Hip Hop Odyssey International Film Festival

Hip Hop Odyssey International Film Festival

Established in 2002, the Hip Hop Odyssey International Film Festival—H20IFF for short—has evolved into the largest hip-hop film festival in the world, spanning a full two weeks in New York City. Providing filmmakers an opportunity to showcase films that represent hip-hop culture, facilitating panels on the role of hip-hop film and other hip-hop media, an awards show, and a number of other events, are all a part of the H20IFF which fills the void in exposing one of the many “fifth elements” in hip-hop culture. Format recently spoke with co-organizer Martha Diaz about the evolution of the festival, and why it’s important to expose hip-hop film.

“There’s a lot of love and soul in it, it’s very colorful and expressive; it’s like another element of expression for us.”

Format: When and why was the Hip Hop Odyssey Film Festival developed?
Martha: The film festival was developed in January 2002. It was founded because I was struggling with finding platforms that cultivated my work as a hip-hop filmmaker and I ran across a situation where I needed to create my own platform, because I was running into people who had R&B film festivals. I wanted to create something specifically to our genre that would be owned by us.

Format: How has the festival grown since 2002?
Martha: Well, together with a dozen other activists, filmmakers, educators, industry executives, we got together and we just put the film festival together. We had 45 submissions the first year, the second year we had 65, third year 90, and it just grew and grew, and now we have over 100 pieces this year. And so it’s grown substantially. We incorporate a lot of community dialogue, so we bring in experts in the field, scholars, historians, to talk about some of the issues that are being addressed in these movies. And we figure out ways we can create an intergenerational bridge, so that people can take control of their images that are being portrayed, and for us to have our own platform to tell our stories. It’s also grown from three days to three weekends.

Format: You mentioned that you got over 100 submissions this year. What is the process like when choosing the films that you’ll screen?
Martha: We have specific criteria, in which we ask that the film has one of the aesthetics of hip-hop such as b-boying, graffiti, MCing, or DJing, and also, the fifth element of overstanding knowledge of self. And we select them based on quality, whether it has the right content, whether it’s dynamic. We get a lot of submissions. We don’t turn down to many because there is a variety of styles when they’re submitted. We get so much cool stuff. Sometimes it’s not the best quality, but the content is really good. And so we let those slide and we work with the filmmakers to help them improve their work, and so we meet with them and we go over the film and we tell them where they could improve.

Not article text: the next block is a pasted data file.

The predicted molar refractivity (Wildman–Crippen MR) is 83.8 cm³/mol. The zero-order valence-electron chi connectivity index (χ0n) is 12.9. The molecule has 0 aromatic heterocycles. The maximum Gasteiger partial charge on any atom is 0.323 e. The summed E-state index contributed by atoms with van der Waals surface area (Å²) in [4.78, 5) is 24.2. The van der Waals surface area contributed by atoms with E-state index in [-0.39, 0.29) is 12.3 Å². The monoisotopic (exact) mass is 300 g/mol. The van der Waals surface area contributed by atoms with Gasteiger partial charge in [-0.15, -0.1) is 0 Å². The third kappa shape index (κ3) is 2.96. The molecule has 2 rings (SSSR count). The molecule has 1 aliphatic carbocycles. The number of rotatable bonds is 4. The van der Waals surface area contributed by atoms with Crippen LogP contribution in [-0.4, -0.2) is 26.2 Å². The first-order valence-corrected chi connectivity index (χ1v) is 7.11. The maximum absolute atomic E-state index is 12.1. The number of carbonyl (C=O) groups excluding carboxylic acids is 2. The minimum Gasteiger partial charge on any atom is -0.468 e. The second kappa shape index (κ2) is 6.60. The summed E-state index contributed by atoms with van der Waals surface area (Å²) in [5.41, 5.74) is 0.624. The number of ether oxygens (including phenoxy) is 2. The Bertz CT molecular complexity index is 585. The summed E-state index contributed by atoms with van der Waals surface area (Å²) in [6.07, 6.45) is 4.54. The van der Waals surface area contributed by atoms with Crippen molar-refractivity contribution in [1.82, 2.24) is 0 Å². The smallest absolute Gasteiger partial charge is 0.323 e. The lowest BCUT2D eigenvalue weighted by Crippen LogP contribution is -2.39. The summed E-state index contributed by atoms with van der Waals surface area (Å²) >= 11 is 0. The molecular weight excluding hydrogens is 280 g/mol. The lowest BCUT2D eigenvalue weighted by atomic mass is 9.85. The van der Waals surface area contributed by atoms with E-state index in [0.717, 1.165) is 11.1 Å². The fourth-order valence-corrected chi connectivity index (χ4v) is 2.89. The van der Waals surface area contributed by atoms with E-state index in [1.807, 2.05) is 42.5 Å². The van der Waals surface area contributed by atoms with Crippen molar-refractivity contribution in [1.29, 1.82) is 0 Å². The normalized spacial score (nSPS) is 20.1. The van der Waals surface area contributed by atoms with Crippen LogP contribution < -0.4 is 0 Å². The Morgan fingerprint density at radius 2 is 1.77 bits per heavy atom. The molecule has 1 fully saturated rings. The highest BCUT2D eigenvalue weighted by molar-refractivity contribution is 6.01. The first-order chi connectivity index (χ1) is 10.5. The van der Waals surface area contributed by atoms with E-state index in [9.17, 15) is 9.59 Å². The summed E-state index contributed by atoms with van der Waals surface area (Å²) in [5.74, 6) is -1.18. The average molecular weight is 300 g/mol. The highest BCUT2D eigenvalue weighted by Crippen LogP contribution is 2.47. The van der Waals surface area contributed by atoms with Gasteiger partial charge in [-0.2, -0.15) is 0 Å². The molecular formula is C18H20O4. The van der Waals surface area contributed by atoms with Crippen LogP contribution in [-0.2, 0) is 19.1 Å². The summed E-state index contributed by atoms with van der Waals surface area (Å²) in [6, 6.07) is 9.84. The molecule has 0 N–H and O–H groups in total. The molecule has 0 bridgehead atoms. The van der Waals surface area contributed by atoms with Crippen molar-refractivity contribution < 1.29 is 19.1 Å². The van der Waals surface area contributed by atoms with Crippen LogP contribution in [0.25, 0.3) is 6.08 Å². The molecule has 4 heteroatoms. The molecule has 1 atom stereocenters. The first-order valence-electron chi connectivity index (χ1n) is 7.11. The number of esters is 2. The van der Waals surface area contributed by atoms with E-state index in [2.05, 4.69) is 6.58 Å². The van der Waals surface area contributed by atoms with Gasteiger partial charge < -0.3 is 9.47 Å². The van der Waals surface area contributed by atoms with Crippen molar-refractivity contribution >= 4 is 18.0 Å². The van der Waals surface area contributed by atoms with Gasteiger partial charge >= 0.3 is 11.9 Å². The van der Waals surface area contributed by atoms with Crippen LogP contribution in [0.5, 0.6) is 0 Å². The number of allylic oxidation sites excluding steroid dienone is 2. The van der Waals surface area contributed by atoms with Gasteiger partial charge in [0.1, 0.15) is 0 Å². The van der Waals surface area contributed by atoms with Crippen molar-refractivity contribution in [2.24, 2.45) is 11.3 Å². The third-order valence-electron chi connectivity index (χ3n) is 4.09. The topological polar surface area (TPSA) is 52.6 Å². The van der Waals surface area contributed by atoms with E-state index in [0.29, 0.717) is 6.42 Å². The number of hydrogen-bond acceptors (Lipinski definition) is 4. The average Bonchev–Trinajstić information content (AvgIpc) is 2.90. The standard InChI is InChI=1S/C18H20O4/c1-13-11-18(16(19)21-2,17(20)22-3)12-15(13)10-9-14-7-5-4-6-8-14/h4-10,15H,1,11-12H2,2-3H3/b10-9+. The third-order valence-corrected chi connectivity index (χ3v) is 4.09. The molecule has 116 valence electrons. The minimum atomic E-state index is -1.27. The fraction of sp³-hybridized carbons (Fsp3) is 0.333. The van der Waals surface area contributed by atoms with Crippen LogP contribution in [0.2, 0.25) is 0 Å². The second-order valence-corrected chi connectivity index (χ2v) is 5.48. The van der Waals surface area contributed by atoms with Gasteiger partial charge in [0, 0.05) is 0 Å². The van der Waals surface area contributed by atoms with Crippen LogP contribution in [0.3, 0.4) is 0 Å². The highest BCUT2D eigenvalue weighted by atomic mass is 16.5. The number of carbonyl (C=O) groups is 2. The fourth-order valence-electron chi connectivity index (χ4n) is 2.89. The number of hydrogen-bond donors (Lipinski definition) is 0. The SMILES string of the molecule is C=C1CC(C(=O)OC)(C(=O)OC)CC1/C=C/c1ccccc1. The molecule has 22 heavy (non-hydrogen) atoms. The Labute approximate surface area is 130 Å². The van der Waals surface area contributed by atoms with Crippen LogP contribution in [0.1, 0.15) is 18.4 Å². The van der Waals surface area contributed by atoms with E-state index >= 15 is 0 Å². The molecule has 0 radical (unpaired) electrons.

hiphopproject_img2.jpg

Format: In 2007, the film festival is “celebrating five years of hip-hop cinema, education, art, and culture.” How do you feel that education manifests itself within hip-hop cinema?
Martha: You could use the imagery to critically analyze what is being portrayed. You can dissect it and learn many lessons. You can teach media literacy, you know, what are these messages saying? Are they advertising, are they feeling it from their heart? We dissect the image. And so that’s one way. But hip-hop can be used in many ways to teach. You can connect the media with entrepreneurship and artistic development, leadership development. You could address issues affecting our community, like some of the themes we have are addressing like the war, poverty, violence in the communities, many social ills that we’re facing, that we have the youth really telling us what is going on through these stories, and so we’re able to use that to process and analyze and learn.